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Decedent died when a 28-ton beam struck an overpass, fell off of the trailer transporting it, and crushed the cab of his truck, which was on the highway behind the trailer. The district court granted motions for summary judgment in favor of companies responsible for loading the beam on the trailer, hiring the trucking company, and obtaining permits. The court construed Michigan Compiled Laws 257.719(1) as forbidding recovery from anyone other than the owner of a vehicle that collides with a lawfully established bridge. The Sixth Circuit reversed. The estate did not bring suit directly under the statute. In a common-law negligence case, all principles concerning common-law liability and defenses apply. The statute may imply that others who pay may be able to shift their liability to an owner, not that they can have no liability in the first instance. The fact that liability for all damages and injury is fixed on the owner of the vehicle even where concurrent or intervening acts of negligence precipitate the accident, does not imply that tortfeasors responsible for those concurrent or intervening acts cannot also be liable. View "Roquemore v. ER Express" on Justia Law

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In Chapter 11 bankruptcy, the airline extracted concessions that resulted in an approximate 40 percent wage cut for pilots in return for an $888 million claim in bankruptcy to be disbursed as stock shares. The union first suggested that a pilot's share should reflect time that the pilot worked during the 85-month concessionary period, but ultimately adopted a cutoff date for determining which pilots would receive full shares. The cutoff assumed that any pilot employed on the effective date of the Restructuring Agreement would remain employed through its termination four years later. Any pilot who left before the date would receive a share based the number of months that the pilot worked during the concessionary period. All participants in the Early Retirement Program retired after the cutoff date. Plaintiffs, retirees who reached mandatory retirement age and left before the cutoff, received shares at least $100,000 less than expected. The union rejected appeals. The district court granted summary judgment to the union. The Sixth Circuit affirmed, rejecting claims that the union breached its duty of fair representation, Railway Labor Act, 45 U.S.C. 15, and discriminated based on age, Age Discrimination in Employment Act, 29 U.S.C. 623(c)(1), and Mich. Comp. Laws 37.2204(a). View "Bondurant v. Air Line Pilots Ass'n, Int'l" on Justia Law

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Plaintiff, an air traffic controller 1974-1981, was fired by President Reagan and subject to a ban on rehiring until 1993, when he applied for rehiring. He had moved and did not update his contact information. He was not rehired and, in 2002, brought a claim under the Age Discrimination in Employment Act, 29 U.S.C. 621–634against the Secretary, who oversees operations of the Federal Aviation Administration. Plaintiff failed to respond to both the district court's motions deadline and the Secretary’s motion for summary judgment. After the district court granted summary judgment in favor of the Secretary, plaintiff filed Rule 60(b) motion for relief from judgment, claiming that his attorney did not receive electronic notices of case filings due to a change of his email address. The court denid the motion, citing an affirmative duty to monitor the docket and maintain a current e-mail address, as well as the prejudice the Secretary would suffer were the motion to be granted. The Sixth Circuit affirmed, also rejecting the case on the merits. View "Yeschick v. Mineta" on Justia Law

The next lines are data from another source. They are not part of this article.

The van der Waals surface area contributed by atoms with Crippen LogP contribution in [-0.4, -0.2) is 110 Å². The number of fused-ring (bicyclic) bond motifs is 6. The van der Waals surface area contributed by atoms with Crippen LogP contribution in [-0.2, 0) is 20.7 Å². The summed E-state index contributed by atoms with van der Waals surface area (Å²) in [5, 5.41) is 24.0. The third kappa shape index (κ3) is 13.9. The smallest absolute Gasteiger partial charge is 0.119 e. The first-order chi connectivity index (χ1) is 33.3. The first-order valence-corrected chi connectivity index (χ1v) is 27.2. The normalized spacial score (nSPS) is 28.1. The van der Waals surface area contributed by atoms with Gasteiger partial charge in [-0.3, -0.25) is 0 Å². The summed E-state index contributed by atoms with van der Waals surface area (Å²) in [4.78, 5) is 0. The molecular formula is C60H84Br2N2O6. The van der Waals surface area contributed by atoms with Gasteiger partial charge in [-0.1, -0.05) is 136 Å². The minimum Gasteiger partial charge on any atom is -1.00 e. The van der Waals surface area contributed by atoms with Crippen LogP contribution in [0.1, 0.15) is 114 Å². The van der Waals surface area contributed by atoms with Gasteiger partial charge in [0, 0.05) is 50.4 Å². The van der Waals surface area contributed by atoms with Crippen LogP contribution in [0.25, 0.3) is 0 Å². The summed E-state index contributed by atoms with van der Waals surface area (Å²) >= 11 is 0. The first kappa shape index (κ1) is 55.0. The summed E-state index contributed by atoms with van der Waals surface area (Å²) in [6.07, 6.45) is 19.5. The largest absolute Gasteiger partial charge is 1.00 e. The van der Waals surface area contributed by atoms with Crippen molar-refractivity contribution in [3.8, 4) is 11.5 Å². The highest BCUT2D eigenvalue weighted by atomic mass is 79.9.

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Following a 2007 train derailment and three-day fire that allegedly exposed a small Ohio town to cancer-causing agents, plaintiffs sought damages on behalf of a putative class. Plaintiffs' expert testified that the normal background level of dioxin is four parts per trillion and that the range within area homes was from 11.7 to 274 ppt. A doctor testified about increased risk of cancer. The district court granted summary judgment for the train company, finding that plaintiffs had not established general or specific causation and, as a matter of law, any increased risk of cancer or other diseases was too insignificant to warrant the court's ordering a lengthy period of medical monitoring. The Sixth Circuit affirmed, noting the absence of conclusive medical evidence that plaintiffs faced even a one-in-a-million increased risk of cancer. View "Hirsch v. CSX Transp., Inc." on Justia Law

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In 1993, the FAA decided to privatize all Level I air traffic control towers. About 1500 controllers were forced to leave the field, be trained to operate higher level towers, or secure employment with the private contractors. Office of Management and Budget Circular A-76 prohibits the federal government from performing an activity that could be performed for less cost by the private sector. Before privatizing a function, an agency must determine whether that function is inherently governmental or commercial. A governmental function must be performed by government employees. The district court first dismissed, but, on remand, instructed the FAA to undergo Circular A-76 analysis. The FAA continued to privatize towers and controllers again brought suit. The district court again remanded to the FAA for analysis, but refused to terminate private contracts already in place. The court later granted the FAA partial summary judgment, based on a 2003 amendment to 49 U.S.C. 47124, indicating that work in Level I towers is not an inherently governmental function, then dismissed remaining claims for lack of standing. The Sixth Circuit affirmed. Every tower privatized in the 1993 program fit within the section 47124(b)(3) mandate. View "Nat'l Air Traffic Controllers Ass'n v. Sec'y of the Dep't. of Transp." on Justia Law